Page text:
Greenwich, to the south of London, was a favourite residence of the Royal family for many years. Henry VIII was born here. Only a fragment of the basement of Henry’s palace can be seen under the Painted Hall but the buildings his Jacobean successors built are spectacular and some are free. The Queen’s House was the first to be constructed, now it is home to a collection of paintings and one of the finest spiral staircases in London. Next door to the Queen’s House is the National Maritime Museum with everything you need to know about our maritime past. Climb up to top of the hill by the Observatory for one of the very finest views across London. Elsewhere in Greenwich you will find the Cutty Sark, the Royal Observatory and the Painted Hall all of which are excellent but do need paying for.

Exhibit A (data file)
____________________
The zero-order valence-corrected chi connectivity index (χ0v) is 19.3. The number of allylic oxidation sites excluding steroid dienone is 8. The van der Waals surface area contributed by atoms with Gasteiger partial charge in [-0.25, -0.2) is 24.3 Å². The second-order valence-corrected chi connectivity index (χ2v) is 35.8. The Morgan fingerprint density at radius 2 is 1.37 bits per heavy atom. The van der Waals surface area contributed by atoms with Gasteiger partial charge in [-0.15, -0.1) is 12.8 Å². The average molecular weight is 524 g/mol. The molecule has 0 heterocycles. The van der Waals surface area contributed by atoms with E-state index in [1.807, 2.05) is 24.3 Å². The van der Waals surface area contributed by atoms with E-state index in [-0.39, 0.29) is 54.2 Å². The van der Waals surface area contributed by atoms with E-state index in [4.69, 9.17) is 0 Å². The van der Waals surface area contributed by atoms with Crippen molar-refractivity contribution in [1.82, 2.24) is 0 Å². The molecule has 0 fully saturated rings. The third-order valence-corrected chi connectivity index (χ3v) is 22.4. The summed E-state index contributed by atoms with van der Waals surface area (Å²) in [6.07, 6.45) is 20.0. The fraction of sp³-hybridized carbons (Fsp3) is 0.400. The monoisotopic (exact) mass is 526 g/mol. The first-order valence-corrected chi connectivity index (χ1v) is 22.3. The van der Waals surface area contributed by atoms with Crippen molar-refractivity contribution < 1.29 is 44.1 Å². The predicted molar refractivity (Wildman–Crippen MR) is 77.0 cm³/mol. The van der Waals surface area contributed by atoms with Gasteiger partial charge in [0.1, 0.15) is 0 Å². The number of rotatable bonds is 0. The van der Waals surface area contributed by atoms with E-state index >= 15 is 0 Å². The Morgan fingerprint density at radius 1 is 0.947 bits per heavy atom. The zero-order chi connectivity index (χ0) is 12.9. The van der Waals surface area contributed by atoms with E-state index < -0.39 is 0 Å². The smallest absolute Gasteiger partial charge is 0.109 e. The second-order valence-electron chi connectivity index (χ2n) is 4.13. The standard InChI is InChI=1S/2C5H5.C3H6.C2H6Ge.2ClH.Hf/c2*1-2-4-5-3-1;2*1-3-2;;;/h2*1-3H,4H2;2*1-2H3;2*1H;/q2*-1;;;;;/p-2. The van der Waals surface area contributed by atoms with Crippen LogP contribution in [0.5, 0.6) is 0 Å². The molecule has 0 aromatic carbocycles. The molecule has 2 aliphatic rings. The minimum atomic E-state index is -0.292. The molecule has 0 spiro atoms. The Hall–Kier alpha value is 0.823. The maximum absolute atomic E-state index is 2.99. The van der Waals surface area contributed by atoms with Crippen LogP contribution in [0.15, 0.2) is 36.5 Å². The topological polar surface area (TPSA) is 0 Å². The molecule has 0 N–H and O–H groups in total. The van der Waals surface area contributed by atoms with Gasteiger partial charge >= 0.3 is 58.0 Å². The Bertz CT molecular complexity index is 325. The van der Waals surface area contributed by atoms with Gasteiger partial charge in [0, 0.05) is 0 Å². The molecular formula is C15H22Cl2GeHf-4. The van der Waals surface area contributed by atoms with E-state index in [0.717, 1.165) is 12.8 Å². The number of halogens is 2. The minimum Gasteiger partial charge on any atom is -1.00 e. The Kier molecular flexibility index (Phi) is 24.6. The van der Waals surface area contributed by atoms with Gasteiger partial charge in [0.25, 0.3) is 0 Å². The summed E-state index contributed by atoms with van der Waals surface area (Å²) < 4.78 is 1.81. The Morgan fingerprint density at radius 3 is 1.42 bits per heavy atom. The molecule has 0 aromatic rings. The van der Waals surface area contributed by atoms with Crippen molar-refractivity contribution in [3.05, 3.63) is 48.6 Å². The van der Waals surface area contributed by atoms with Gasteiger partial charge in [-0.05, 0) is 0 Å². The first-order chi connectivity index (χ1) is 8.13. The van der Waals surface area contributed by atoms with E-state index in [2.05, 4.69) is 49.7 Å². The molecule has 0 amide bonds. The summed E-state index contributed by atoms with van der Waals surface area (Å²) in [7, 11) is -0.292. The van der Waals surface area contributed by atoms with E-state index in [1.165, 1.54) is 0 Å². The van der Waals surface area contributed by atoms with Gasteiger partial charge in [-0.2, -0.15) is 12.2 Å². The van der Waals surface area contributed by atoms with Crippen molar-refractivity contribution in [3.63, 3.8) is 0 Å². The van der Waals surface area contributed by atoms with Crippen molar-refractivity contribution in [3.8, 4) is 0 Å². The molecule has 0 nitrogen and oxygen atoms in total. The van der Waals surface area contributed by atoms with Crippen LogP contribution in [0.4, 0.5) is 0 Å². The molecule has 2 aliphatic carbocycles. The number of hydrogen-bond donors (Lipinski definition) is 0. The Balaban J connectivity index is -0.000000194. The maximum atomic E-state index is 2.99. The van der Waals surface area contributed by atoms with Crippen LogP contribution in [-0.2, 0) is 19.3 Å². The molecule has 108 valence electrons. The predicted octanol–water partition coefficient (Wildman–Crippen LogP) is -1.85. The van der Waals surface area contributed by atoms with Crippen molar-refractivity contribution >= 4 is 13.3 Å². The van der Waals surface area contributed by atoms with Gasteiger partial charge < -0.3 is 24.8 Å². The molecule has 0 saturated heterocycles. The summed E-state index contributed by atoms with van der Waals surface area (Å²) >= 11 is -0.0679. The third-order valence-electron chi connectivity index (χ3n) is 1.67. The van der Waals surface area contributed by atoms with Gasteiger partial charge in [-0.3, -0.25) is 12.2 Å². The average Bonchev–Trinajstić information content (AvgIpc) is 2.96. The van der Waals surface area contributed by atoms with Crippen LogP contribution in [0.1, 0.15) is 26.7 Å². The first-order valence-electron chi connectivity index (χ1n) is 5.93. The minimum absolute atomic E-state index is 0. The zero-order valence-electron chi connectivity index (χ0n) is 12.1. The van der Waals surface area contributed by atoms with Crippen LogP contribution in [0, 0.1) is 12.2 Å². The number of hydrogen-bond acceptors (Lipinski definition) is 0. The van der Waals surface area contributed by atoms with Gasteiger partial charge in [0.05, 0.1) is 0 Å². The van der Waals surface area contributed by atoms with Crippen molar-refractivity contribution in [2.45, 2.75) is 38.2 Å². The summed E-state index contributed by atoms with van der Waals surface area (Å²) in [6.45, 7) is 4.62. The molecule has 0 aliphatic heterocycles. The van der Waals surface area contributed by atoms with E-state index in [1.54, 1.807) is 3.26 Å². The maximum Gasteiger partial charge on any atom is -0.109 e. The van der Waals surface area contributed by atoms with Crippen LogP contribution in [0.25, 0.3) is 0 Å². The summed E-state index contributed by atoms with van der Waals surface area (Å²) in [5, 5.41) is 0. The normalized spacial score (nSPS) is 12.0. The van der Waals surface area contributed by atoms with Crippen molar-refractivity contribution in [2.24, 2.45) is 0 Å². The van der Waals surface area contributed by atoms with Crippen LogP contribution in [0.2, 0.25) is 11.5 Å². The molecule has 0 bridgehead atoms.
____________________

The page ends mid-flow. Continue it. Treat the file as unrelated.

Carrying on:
- Queen’s House, Romney Road, Greenwich, SE10 9NF
- Open: Daily 10am – 5pm
Museum of the Home
Over the years we have enjoyed many visits to the Museum of the Home with the teens and the Godparents. The museum is housed in a range of Tudor almshouses and has a series of room sets devoted to London living rooms down the ages. It is fascinating stuff and focuses on the domestic, how lives were lived rather than big historical facts. At Christmas the rooms are dressed to show how are Yuletide celebrations have changed over the years PLUS it has a great cafe.
Jeans, jugs and an Olivetti typewriter are just a few of the things on display at the Design Museum in its swanky new home on High Street Kensington. The permament collection is located in the top right hand corner of the building. Take time to walk up and round walkways rather than catch the lift to take in the full grandeur of the space.